The dangers around incarceration and punishment of the mentally ill can be highlighted by looking at the death by suicide of 19 year-old Ashley Smith. Smith was a young girl in Ontario who was incarcerated in youth detention centres for mild crimes such as trespassing, causing disturbances, and throwing crab apples at the mailman. Smith had behavior problems which led to her school suspension and further incarceration at a federal institution, Nova Institution for Women. Smith was diagnosed with ADHD, learning disorder, borderline personality disorder, and narcissistic personality disorder. While at Grand Valley institution for Women, Smith tried to commit suicide multiple times and continued to show self harming behavior, she was put on suicide watch. She had also requested to be transferred to a psychiatric centre and she was put on a wait list. Smith tried again to commit suicide by means of hanging and she died. While witnessing her death through video surveillance, guards did not intervene for almost an hour and it was quite some time before they went in to check on her (“Timeline: The life & death”, 2010). This case study highlights not only the dangers of incarceration of the mentally ill, but also the very first interactions between the mentally ill and police officers. The main goal should not be punishment but rather rehabilitation. At the time of the interaction between the mentally ill and a police officer, it must be insured that the mentally ill person receives the treatment they need before any formal punishment is given.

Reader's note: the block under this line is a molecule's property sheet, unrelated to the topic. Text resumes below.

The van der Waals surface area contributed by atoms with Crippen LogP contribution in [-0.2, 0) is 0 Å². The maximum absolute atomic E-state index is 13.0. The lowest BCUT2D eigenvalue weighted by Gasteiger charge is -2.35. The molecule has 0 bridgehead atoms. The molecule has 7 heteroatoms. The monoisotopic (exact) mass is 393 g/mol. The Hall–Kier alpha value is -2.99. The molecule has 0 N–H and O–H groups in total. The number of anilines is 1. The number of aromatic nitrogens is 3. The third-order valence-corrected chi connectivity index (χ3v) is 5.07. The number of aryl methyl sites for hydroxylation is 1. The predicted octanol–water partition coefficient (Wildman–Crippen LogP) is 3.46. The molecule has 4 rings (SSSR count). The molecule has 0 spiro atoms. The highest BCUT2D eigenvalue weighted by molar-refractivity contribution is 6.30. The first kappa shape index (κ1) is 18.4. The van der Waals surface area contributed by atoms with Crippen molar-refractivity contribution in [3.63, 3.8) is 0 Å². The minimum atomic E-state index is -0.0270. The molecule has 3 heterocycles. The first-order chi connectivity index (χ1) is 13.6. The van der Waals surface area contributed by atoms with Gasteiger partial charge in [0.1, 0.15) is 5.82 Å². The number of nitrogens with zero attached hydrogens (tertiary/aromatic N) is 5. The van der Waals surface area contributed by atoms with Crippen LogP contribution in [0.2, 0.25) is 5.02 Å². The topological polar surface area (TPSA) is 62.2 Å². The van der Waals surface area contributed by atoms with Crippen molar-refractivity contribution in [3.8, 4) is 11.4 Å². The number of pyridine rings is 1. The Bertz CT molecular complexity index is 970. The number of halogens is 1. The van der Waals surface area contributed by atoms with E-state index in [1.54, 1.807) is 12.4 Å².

While the stigma is slowly diminishing through initiatives like Bell Let’s Talk and other initiatives through the Mental Health Commission of Canada, there is still stigma surrounding mental illnesses. Through surveys done, many police officers feel that mental health calls are time consuming and take away time from fighting crime (Watson and Fulambarker, 2012). This attitude towards the mentally ill by police officers needs to be eliminated so there is no barrier or stigma when encountering and attending calls from the mentally ill. This can be done through awareness of mental illnesses by police officers. Awareness is done through training and community initiatives surrounding mental illnesses. Collecting donations for mental health, speaking about mental health, and communicating with communities about mental health are all ways to bridge the gap between police officers and persons with mental illnesses. It is also a way for police officers to become aware of the mental illnesses they have due to the nature of their job. A study in Canada looked at PTSD following a work related traumatic event for police officers. This study found that 12% of officers were clinically or partially diagnosed with PTSD following the traumatic event. (Marchand, 2015). These traumatic events included; shootings, riots, family incidents with child deaths, and car chases. By becoming aware of their own mental illnesses, police officers can have a better understanding of the mental illnesses citizens face.
As stigma surrounding mental health is slowly coming to an end, police officers are showing interest in being a part of this change. Although, there is still a great gap between police officers and the community of persons with mental illnesses. In the advanced democratic country of Canada, training and awareness of mental illnesses must continue to take place to bridge the gap between police officers and persons with mental illnesses. This will take place through programs like CIT, training by police forces and police colleges about mental illnesses, engagement with the community, keeping mentally ill persons out of jails and prisons, and addressing the mental illnesses police officers have due to the nature of their job. While it will not happen overnight, these changes will help facilitate the necessary bridging of both the police force and persons with mental illnesses in Canada.